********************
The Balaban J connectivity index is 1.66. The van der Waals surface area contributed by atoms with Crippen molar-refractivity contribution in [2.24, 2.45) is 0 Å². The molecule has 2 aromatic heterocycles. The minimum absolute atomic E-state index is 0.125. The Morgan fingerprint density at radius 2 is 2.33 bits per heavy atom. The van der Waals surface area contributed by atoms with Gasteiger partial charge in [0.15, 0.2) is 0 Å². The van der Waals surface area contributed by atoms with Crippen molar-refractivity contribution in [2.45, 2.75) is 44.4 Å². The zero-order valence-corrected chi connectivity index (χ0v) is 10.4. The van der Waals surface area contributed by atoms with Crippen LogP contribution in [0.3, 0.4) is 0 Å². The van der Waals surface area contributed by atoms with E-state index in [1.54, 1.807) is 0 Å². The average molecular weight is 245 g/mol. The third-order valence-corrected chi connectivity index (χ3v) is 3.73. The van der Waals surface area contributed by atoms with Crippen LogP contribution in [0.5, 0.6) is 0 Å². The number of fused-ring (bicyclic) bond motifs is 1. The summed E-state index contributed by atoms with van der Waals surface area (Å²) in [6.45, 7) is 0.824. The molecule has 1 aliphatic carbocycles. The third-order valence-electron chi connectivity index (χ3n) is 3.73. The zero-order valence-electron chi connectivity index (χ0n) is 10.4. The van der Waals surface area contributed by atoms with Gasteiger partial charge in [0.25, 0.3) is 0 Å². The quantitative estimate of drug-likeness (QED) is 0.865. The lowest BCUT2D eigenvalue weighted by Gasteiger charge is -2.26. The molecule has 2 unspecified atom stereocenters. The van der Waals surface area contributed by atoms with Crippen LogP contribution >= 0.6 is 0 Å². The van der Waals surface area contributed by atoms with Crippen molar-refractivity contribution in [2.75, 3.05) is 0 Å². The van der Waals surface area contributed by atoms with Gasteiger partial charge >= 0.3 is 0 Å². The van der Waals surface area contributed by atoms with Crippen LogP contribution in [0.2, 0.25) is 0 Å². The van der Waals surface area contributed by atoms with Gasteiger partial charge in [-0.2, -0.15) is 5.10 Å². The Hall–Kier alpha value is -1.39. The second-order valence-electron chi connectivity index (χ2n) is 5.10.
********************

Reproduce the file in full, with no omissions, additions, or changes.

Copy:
The Balaban J connectivity index is 1.66. The van der Waals surface area contributed by atoms with Crippen molar-refractivity contribution in [2.24, 2.45) is 0 Å². The molecule has 2 aromatic heterocycles. The minimum absolute atomic E-state index is 0.125. The Morgan fingerprint density at radius 2 is 2.33 bits per heavy atom. The van der Waals surface area contributed by atoms with Gasteiger partial charge in [0.15, 0.2) is 0 Å². The van der Waals surface area contributed by atoms with Crippen molar-refractivity contribution in [2.45, 2.75) is 44.4 Å². The zero-order valence-corrected chi connectivity index (χ0v) is 10.4. The van der Waals surface area contributed by atoms with Crippen LogP contribution in [0.3, 0.4) is 0 Å². The van der Waals surface area contributed by atoms with E-state index in [1.54, 1.807) is 0 Å². The average molecular weight is 245 g/mol. The third-order valence-corrected chi connectivity index (χ3v) is 3.73. The van der Waals surface area contributed by atoms with Crippen LogP contribution in [0.5, 0.6) is 0 Å². The number of fused-ring (bicyclic) bond motifs is 1. The summed E-state index contributed by atoms with van der Waals surface area (Å²) in [6.45, 7) is 0.824. The molecule has 1 aliphatic carbocycles. The third-order valence-electron chi connectivity index (χ3n) is 3.73. The zero-order valence-electron chi connectivity index (χ0n) is 10.4. The van der Waals surface area contributed by atoms with Gasteiger partial charge in [0.25, 0.3) is 0 Å². The quantitative estimate of drug-likeness (QED) is 0.865. The lowest BCUT2D eigenvalue weighted by Gasteiger charge is -2.26. The molecule has 2 unspecified atom stereocenters. The van der Waals surface area contributed by atoms with Crippen LogP contribution >= 0.6 is 0 Å². The van der Waals surface area contributed by atoms with Crippen molar-refractivity contribution in [2.75, 3.05) is 0 Å². The van der Waals surface area contributed by atoms with Gasteiger partial charge >= 0.3 is 0 Å². The van der Waals surface area contributed by atoms with Crippen LogP contribution in [0.2, 0.25) is 0 Å². The van der Waals surface area contributed by atoms with Gasteiger partial charge in [-0.2, -0.15) is 5.10 Å². The Hall–Kier alpha value is -1.39. The second-order valence-electron chi connectivity index (χ2n) is 5.10.